Much has been happening this last week of May. Flowers and shrubs are abounding with flowers and scents. Although the tree peonies were first to flower, the herbaceous peonies are now starting.
One entire side of the driveway is lined with lovely white cranesbill flowers and attractive bright green foliage.
The mountain laurel just beyond the cranesbill is also starting to bloom.
In the bed across from the goldenrod colored daylilies, bright yellow daylilies are flowering.
More iris are beginning to add color to the landscape.
This yellow variety is across from the patio and is doing extremely well this year. And a gorgeous purple iris is blooming near the yellow daylilies. There are others yet to open and I look forward to their flowering with anticipation (as I can’t remember what colors they are).
See, this blog will help me next year when I can compare what is blooming and when against what what has transpired in the garden this year.
The lamb’s ears are doing well, too! I just have to bend over and gently touch those leaves whenever I’m in that section of the garden. So soft…so nice. And the light green / grey color adds life, texture and variety into a garden that is, for the most part, green!
The several pyracantha, commonly known as firethorn, are loaded with blooms and bees! Their fragrance is a little peculiar, maybe not a favorite of some, but I like it! Those are purple wild phlox nestling up against the firethorn in the photo below.
The blue star is in bloom and looks great against the dark leaves of the Purple Smoke Bush.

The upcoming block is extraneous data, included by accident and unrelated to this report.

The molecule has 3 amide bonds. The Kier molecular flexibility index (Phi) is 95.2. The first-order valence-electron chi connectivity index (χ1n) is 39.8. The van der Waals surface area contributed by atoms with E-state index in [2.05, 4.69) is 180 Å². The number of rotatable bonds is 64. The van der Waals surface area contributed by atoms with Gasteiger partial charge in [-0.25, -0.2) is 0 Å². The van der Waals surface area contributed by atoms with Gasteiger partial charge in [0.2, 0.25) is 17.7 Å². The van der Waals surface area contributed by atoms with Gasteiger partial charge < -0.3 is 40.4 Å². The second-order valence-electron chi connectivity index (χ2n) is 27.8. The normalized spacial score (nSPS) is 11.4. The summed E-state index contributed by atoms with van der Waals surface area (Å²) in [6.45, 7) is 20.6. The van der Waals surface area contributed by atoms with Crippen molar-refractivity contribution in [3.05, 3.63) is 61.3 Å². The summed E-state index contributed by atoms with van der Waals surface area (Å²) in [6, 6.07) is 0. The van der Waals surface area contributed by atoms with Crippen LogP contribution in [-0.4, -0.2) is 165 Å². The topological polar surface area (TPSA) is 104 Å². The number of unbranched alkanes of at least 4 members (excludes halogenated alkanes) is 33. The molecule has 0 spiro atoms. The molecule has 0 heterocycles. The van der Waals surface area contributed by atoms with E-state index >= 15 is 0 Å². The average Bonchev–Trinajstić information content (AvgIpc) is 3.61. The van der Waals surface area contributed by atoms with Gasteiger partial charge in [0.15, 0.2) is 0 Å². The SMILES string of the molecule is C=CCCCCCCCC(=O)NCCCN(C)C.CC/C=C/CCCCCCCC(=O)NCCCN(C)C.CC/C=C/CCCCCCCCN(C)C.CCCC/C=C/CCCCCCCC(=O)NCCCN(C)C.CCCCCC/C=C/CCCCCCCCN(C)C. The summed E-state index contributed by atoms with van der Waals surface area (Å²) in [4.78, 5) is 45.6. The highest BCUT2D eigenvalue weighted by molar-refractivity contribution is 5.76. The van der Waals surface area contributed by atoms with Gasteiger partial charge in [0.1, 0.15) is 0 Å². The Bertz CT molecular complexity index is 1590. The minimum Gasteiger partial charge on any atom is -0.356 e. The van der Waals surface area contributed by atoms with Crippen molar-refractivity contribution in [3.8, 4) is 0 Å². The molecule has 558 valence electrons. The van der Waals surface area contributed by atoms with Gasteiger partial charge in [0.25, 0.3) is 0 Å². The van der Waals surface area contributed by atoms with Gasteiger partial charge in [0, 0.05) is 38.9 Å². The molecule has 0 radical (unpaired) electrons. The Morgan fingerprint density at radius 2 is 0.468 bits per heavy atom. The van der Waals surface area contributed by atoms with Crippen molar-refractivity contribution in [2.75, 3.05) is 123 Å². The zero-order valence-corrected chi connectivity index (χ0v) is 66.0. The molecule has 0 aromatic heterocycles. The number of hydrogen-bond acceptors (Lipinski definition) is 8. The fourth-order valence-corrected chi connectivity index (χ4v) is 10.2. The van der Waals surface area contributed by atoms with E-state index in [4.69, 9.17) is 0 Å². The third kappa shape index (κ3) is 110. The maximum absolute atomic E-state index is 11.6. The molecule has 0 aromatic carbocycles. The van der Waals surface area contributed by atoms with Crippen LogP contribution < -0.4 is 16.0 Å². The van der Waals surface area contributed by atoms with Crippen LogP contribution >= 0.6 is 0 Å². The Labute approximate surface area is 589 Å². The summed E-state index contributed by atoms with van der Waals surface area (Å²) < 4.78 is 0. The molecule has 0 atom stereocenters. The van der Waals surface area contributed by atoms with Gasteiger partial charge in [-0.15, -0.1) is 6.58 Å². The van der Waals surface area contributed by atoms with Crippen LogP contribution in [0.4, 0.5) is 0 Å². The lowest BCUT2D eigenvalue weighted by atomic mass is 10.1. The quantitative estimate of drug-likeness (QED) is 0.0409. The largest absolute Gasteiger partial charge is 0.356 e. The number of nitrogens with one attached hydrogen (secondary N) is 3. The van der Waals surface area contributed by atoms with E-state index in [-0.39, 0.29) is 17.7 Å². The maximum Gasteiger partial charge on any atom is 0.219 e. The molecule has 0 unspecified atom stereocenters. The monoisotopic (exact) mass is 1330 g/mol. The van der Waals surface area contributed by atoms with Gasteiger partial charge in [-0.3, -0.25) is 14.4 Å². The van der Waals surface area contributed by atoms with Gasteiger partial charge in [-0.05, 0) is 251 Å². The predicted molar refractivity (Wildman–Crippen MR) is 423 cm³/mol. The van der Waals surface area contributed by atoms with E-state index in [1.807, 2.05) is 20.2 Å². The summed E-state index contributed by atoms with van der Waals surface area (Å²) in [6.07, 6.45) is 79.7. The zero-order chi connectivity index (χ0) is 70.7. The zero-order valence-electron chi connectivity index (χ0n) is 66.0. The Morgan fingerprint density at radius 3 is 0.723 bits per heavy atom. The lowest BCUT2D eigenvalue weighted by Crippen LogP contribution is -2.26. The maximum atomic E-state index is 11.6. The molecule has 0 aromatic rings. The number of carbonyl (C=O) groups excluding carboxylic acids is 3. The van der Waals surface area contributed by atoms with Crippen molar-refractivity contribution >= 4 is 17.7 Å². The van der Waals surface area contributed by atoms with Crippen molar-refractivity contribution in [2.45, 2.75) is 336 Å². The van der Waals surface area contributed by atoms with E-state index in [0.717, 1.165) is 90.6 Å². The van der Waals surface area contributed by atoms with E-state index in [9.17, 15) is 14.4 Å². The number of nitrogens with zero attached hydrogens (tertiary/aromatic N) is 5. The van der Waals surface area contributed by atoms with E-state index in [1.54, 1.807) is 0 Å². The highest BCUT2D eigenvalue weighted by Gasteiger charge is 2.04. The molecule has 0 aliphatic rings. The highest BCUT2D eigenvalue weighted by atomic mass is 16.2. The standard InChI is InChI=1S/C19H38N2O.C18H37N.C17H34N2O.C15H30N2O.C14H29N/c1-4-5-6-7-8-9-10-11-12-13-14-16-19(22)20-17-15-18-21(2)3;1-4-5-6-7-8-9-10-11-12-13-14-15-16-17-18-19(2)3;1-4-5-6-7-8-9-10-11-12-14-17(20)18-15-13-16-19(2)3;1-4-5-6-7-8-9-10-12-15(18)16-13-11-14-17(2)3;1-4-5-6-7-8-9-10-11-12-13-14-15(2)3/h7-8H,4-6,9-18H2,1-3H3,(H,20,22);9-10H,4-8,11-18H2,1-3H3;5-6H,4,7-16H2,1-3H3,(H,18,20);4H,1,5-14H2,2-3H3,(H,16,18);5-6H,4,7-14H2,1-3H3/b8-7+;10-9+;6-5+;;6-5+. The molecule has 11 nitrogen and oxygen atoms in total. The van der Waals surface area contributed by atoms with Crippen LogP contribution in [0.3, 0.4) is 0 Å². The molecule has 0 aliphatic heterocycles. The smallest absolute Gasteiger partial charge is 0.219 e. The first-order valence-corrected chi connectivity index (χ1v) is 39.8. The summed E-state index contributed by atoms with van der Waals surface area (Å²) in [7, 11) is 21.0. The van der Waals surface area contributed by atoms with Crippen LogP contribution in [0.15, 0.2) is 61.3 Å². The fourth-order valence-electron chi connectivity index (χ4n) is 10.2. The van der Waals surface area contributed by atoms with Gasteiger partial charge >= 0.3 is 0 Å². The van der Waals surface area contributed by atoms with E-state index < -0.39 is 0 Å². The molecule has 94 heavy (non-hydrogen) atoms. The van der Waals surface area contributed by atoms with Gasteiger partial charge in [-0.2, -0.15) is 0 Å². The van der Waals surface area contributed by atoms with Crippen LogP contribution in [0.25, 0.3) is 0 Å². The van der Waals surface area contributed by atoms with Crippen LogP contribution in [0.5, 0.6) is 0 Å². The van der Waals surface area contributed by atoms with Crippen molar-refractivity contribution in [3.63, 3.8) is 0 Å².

The pink rose bushes that are to the right of my back door as I look out are in bloom, too. When they first open, they are a deep pink and turn a lighter pink as they fully open.
And I know you can’t make it out, but trust me, the following is a photo of a blue bunting!
I was standing in the kitchen, staring out the kitchen window (as I am in the habit of doing) and a flash of bright blue zoomed by. Fortunately, that blue flash sat down on the branch of a tree for several minutes and I was able to snap some photos through the window. Blue buntings show up here just about every year around this time, but only for a very short while. The female bunting, brown and not spectacularly gorgeous like her husband, was here as well.
And the red breasted grosbeak showed up the same day! Such excitement! Again, the male is a stunner with his black upper parts, white belly and bright rosy red spot on his breast. The female…brown. Why is it that some males are naturally good-looking and the poor female is drab? No wonder those cosmetic companies are making a ton of money.
And, since I’m talking birds here, I’ve had to put up a second hummingbird feeder as there were big hummer fights going on. I mean serious altercations! And the ants found those feeders. Those industrious little ants climbed up the side of the house, across the eave, up onto the gutter and then down the wire holding the feeder. Well, although I greatly admire their work ethic, I couldn’t possibly let them interfere with the feeding of my little birds. I read that rubbing cooking oil along the length of the wire will keep them away. And guess what? It works! After I coated the wire with oil, I stood there and watched. One brave little ant started down the wire, got about 1/3 of the way down, stopped, turned around and went back up. He must have told his fellow ants that the oil was vile stuff. Haven’t seen an ant even attempt it in several days now.
And, last, but not least, the pole beans are planted! Yes, I can hear the thundrous applause and I am taking a bow…
Look at the size of those scarlet runner beans! They must produce one heck of a bean! Notice the packet says “flowers edible”? Well, they do warn you on the back that if you eat all the flowers, you won’t get any beans. Good thing they explained that…I’m sure some people wouldn’t be able to figure that out.
And that’s all the news for now.